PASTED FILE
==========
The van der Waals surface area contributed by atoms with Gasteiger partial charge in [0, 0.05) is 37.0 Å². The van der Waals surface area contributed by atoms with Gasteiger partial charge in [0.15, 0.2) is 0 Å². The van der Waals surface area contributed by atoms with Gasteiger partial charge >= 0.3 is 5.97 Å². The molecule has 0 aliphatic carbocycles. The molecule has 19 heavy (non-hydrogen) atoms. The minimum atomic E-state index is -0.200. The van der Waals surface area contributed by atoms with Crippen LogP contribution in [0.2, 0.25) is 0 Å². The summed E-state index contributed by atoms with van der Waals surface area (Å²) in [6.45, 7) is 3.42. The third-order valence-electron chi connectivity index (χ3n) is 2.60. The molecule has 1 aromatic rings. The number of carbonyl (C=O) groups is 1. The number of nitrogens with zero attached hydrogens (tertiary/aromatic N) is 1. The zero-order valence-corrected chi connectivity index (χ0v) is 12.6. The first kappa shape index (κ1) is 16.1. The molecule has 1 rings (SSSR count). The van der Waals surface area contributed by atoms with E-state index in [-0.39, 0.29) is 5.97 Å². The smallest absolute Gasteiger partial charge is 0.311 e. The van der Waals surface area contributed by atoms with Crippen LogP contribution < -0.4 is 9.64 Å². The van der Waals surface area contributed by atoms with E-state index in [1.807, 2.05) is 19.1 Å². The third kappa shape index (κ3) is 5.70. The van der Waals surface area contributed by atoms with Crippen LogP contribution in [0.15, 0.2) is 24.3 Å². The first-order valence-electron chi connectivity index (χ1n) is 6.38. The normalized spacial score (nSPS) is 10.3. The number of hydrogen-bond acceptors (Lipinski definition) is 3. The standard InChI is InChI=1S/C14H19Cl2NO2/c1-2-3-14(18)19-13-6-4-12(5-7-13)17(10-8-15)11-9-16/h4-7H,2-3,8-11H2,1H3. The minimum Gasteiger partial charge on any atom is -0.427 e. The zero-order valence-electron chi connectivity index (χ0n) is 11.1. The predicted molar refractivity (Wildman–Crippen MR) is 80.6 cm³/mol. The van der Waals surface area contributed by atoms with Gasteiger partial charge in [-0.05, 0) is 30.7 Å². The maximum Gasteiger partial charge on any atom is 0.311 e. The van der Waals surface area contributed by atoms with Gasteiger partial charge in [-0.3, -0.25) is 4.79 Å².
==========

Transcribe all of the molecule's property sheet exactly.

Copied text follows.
The van der Waals surface area contributed by atoms with Gasteiger partial charge in [0, 0.05) is 37.0 Å². The van der Waals surface area contributed by atoms with Gasteiger partial charge in [0.15, 0.2) is 0 Å². The van der Waals surface area contributed by atoms with Gasteiger partial charge >= 0.3 is 5.97 Å². The molecule has 0 aliphatic carbocycles. The molecule has 19 heavy (non-hydrogen) atoms. The minimum atomic E-state index is -0.200. The van der Waals surface area contributed by atoms with Crippen LogP contribution in [0.2, 0.25) is 0 Å². The summed E-state index contributed by atoms with van der Waals surface area (Å²) in [6.45, 7) is 3.42. The third-order valence-electron chi connectivity index (χ3n) is 2.60. The molecule has 1 aromatic rings. The number of carbonyl (C=O) groups is 1. The number of nitrogens with zero attached hydrogens (tertiary/aromatic N) is 1. The zero-order valence-corrected chi connectivity index (χ0v) is 12.6. The first kappa shape index (κ1) is 16.1. The molecule has 1 rings (SSSR count). The van der Waals surface area contributed by atoms with E-state index in [-0.39, 0.29) is 5.97 Å². The smallest absolute Gasteiger partial charge is 0.311 e. The van der Waals surface area contributed by atoms with Crippen LogP contribution < -0.4 is 9.64 Å². The van der Waals surface area contributed by atoms with E-state index in [1.807, 2.05) is 19.1 Å². The third kappa shape index (κ3) is 5.70. The van der Waals surface area contributed by atoms with Crippen LogP contribution in [0.15, 0.2) is 24.3 Å². The first-order valence-electron chi connectivity index (χ1n) is 6.38. The normalized spacial score (nSPS) is 10.3. The number of hydrogen-bond acceptors (Lipinski definition) is 3. The standard InChI is InChI=1S/C14H19Cl2NO2/c1-2-3-14(18)19-13-6-4-12(5-7-13)17(10-8-15)11-9-16/h4-7H,2-3,8-11H2,1H3. The minimum Gasteiger partial charge on any atom is -0.427 e. The zero-order valence-electron chi connectivity index (χ0n) is 11.1. The predicted molar refractivity (Wildman–Crippen MR) is 80.6 cm³/mol. The van der Waals surface area contributed by atoms with Gasteiger partial charge in [-0.05, 0) is 30.7 Å². The maximum Gasteiger partial charge on any atom is 0.311 e. The van der Waals surface area contributed by atoms with Gasteiger partial charge in [-0.3, -0.25) is 4.79 Å².